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Micula v. Government of Romania

United States District Court, D. Columbia.

May 18, 2015

Viorel Micula, Petitioner,
v.
The Government of Romania, Respondent

For VIOREL MICULA, Petitioner: Danforth Newcomb, LEAD ATTORNEY, SHEARMAN & STERLING LLP, New York, NY.

MEMORANDUM OPINION

Amit P. Mehta, United States District Judge.

I. INTRODUCTION

Petitioner Viorel Micula has asked this court to confirm an arbitration award entered in his favor against the Government of Romania under the Convention on the Settlement of Investment Disputes between States and Nationals of Other States. Confirming, or recognizing, that arbitration award would render it an enforceable judgment of this court. Micula contends that the court should confirm the award ex parte --that is, without serving the Government of Romania--under 22 U.S.C. § 1650a, which provides: " The pecuniary obligations imposed by such an award shall be enforced and shall be given the same full faith and credit as if the award were a final judgment of a court of general jurisdiction of one of the several States." The question before the court is whether a statute that empowers federal courts to " enforce" an international arbitration award as if it were a final state court judgment permits a federal court, as a precursor to enforcement, to recognize or confirm such an arbitration award on an ex parte basis.

The court concludes that section 1650a does not permit use of such an ex parte procedure and therefore denies Micula's petition. If Micula wishes to have his arbitration award recognized and enforced in a United States federal court, he must file a plenary action, with proper service on the Government of Romania under the Foreign Sovereign Immunities Act of 1976.

II. BACKGROUND

A. The Convention on the Settlement of Investment Disputes between States and Nationals of Other States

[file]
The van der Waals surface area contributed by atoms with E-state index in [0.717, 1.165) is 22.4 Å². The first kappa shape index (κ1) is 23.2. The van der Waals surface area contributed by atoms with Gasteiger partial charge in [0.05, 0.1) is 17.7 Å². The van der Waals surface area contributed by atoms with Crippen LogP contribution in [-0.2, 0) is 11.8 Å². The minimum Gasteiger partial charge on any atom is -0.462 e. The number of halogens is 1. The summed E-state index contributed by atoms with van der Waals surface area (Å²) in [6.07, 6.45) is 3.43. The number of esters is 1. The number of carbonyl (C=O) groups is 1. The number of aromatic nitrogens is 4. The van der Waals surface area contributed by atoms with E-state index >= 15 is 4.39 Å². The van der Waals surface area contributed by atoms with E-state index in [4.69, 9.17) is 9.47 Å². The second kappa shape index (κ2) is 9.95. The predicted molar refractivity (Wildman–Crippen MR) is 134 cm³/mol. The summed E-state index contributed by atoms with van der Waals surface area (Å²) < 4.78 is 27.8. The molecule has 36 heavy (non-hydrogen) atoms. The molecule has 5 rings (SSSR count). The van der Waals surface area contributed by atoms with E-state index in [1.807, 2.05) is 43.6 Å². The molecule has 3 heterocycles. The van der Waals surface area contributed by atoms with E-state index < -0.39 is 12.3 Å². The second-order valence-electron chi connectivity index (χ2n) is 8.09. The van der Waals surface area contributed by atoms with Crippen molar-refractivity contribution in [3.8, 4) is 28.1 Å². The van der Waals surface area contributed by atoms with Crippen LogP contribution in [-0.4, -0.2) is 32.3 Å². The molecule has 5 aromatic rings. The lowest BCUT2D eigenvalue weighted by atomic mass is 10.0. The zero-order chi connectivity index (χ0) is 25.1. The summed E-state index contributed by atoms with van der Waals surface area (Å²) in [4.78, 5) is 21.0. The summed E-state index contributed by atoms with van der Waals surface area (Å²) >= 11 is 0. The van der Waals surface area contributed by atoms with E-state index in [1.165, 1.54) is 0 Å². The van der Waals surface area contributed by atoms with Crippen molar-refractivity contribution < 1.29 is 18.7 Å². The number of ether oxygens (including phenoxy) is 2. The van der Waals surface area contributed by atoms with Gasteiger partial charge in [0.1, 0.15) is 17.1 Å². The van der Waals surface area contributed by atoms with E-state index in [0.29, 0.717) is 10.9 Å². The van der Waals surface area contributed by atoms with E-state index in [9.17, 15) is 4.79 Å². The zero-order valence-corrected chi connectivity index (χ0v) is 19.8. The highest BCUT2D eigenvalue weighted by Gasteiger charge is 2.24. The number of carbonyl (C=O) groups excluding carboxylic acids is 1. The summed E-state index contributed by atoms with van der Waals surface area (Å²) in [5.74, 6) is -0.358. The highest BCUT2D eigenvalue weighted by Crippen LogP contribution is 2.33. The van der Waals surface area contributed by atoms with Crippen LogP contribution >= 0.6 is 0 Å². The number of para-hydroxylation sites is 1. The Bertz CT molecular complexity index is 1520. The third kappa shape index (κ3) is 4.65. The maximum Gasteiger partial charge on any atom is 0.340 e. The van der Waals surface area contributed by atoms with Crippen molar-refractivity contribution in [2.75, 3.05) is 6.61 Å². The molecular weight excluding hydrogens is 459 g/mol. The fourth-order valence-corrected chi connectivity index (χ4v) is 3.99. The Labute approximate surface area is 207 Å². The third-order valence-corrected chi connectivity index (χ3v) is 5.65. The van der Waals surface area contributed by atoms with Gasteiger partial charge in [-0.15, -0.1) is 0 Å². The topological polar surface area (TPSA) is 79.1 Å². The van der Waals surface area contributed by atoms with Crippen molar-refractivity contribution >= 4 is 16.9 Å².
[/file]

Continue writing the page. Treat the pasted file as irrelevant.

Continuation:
The Convention on the Settlement of Investment Disputes between States and Nationals of Other States (" Convention" or " ICSID Convention" ) established the International Centre for Settlement of Investment Disputes (" ICSID" ). Convention on the Settlement of Investment Disputes between States and Nationals of Other States art. 1, opened for signature Mar. 28, 1965, 17 U.S.T. 1270 [hereinafter ICSID Convention]. The Convention entered into effect on October 14, 1966, after it had been ratified by 20 countries, including the United States.[1] Id. art. 68; ICSID, Contracting States and Measures Taken by Them for the Purpose of the Convention, at 1-6, ICSID Doc. ICSID/8-A (Sept. 2014).

The Convention's purpose was to promote economic development and private international investment by providing a legal framework and procedural mechanism that could be used to resolve (primarily economic) disputes between private investors and governments. Id. at Preamble; SEN. EXEC. REP. NO. 2, at 1 (1966). " ICSID has jurisdiction over a dispute where two requirements are met. First, there must be an investment-related legal dispute between a state party to the Convention and a national of another state that is also a party to the treaty. Second, the parties to the dispute must consent to ICSID's jurisdiction." Mobile Cerro Negro, Ltd. v. Bolivarian Republic of Venezuela, __ F.Supp.3d __, No. 14 Civ. 8163, 2015 WL 631409, at *3 (S.D.N.Y. Feb. 13, 2015). Where ICSID has jurisdiction, its decisions are final and are subject to review only within ICSID itself. [WL] at *4.

The Convention, however, did not confer upon ICSID the power to enforce its awards. It left that function to its contracting states. Article 54(1) of the Convention provides:

Each Contracting State shall recognize an award rendered pursuant to this Convention as binding and enforce the pecuniary obligations imposed by that award within its territories as if it were a final judgment of a court in that State. A Contracting State with a federal constitution may enforce such an award in or through its federal courts and may provide that such courts shall treat the award as if it were a final judgment of the courts of a constituent state.

ICSID Convention art. 54(1).

The ICSID Convention was not self-executing. See Medellin v. Texas, 552 U.S. 491, 506, 128 S.Ct. 1346, 170 L.Ed.2d 190 (2008) (explaining when a treaty obligation requires legislation to become domestic law). It thus required its Contracting States to " take such legislative or other measures as may be necessary for making the provisions of this Convention effective in its territories." ICSID Convention art 69. Congress gave the ICSID Convention domestic effect in the United States by passing the Convention on the Settlement of Investment Disputes Act of 1966 (" Investment Disputes Act" ). See Convention on the Settlement of Investment Disputes Act of 1966, Pub. Law 89-532, 80 Stat. 334 (1966) (codified at 22 U.S.C. § § 1650 and 1650a). ...


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